Senator files amendment to repeal nuclear cost recovery statute
State Sen. Mike Fasano, R-New Port Richey, has filed an amendment to a Senate committee’s energy bill in an effort to repeal a statute that allows energy companies to charge their customers for nuclear power plants that may never be built.
The filing was spurred by a settlement agreement reached last month between Progress Energy and state regulators over a nuclear power plant in Levy County. The agreement specifically addresses outstanding issues with the company’s nuclear plant at Crystal River, which was closed for repairs in 2009 and hasn’t opened since. Progress Energy’s customers will ultimately foot the $1.1 billion bill for the development of the Levy plant, and have so far already paid for half — but the company recently received the right to cancel construction on that proposed plant, meaning customers might be paying for something that is never built.
According to a law passed by the state Legislature in 2006, utilities may collect money from customers for future construction of nuclear power plants, even if those plants never really get built. Fasano wants to change that.
Though Fasano has already filed a bill to repeal that law, his aide says the new amendment is likely to be more effective.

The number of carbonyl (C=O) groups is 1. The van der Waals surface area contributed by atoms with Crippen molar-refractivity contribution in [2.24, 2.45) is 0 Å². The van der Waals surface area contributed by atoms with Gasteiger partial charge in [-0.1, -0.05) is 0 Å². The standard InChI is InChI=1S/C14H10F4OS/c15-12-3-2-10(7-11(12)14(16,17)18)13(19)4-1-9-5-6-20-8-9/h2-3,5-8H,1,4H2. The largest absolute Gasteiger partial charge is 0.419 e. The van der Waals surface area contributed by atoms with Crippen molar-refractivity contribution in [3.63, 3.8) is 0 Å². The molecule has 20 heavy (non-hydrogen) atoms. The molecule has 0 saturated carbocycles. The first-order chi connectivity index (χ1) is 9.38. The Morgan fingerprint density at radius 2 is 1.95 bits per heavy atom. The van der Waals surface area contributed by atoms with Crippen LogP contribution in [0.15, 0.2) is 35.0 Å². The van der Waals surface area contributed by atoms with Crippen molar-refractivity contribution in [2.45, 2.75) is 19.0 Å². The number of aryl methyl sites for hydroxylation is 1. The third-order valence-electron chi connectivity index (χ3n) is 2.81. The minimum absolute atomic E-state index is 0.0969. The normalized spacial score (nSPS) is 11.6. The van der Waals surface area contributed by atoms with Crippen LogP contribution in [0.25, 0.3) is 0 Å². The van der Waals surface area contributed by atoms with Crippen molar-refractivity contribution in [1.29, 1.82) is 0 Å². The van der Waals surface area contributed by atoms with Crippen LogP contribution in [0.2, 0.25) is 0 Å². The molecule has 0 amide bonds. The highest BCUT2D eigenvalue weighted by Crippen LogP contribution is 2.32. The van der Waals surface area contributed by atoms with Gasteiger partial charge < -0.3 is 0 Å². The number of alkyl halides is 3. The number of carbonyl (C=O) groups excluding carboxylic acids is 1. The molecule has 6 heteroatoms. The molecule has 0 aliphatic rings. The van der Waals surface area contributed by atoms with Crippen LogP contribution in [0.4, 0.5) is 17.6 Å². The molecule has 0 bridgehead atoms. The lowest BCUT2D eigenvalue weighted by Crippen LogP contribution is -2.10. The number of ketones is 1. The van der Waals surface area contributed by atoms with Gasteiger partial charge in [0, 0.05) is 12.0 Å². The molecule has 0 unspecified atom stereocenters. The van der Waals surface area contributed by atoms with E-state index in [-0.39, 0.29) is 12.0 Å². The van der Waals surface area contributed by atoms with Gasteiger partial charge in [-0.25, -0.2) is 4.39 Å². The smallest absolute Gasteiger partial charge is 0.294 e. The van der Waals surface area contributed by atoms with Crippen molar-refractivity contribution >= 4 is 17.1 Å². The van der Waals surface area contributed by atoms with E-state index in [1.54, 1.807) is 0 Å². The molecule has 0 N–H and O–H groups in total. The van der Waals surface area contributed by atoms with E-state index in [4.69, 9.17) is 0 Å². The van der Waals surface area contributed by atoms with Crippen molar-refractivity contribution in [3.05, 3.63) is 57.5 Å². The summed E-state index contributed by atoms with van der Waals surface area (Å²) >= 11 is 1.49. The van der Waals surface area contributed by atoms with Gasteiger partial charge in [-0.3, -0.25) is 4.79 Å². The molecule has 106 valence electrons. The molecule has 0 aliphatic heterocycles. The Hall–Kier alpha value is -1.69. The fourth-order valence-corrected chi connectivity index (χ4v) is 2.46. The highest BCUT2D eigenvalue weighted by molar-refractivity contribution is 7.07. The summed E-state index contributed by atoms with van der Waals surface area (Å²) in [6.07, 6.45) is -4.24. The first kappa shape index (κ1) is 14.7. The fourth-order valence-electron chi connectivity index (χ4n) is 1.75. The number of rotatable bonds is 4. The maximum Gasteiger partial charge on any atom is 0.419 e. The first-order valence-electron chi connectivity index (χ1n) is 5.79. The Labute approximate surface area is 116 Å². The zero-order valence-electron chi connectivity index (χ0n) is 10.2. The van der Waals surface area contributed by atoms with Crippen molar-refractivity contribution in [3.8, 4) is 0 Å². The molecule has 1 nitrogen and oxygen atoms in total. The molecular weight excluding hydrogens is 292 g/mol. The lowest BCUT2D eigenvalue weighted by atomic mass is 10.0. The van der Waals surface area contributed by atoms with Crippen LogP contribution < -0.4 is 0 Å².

“[Fasano] realizes [that the bill] will probably never be placed on the committee’s agenda, as evidenced by the lack of action in past years and during the present session,” says Greg Giordano, Fasano’s chief legislative aide. “So, he decided to file an amendment to get the issue on the table.”
Fasano believes that Progress Energy may have had the plant closure in mind when it entered into the new settlement agreement.
“Why would the global settlement agreement allow Progress Energy to cancel its contract if it was not contemplating doing just that?” says Giordano. “Why should customers continue to pay for something that probably won’t get built?”
The most important thing, he says, is that the amendment be considered by the committee.
“Sen. Fasano is asking for an up or down vote on the issue,” says Giordano. “The customers deserve that.”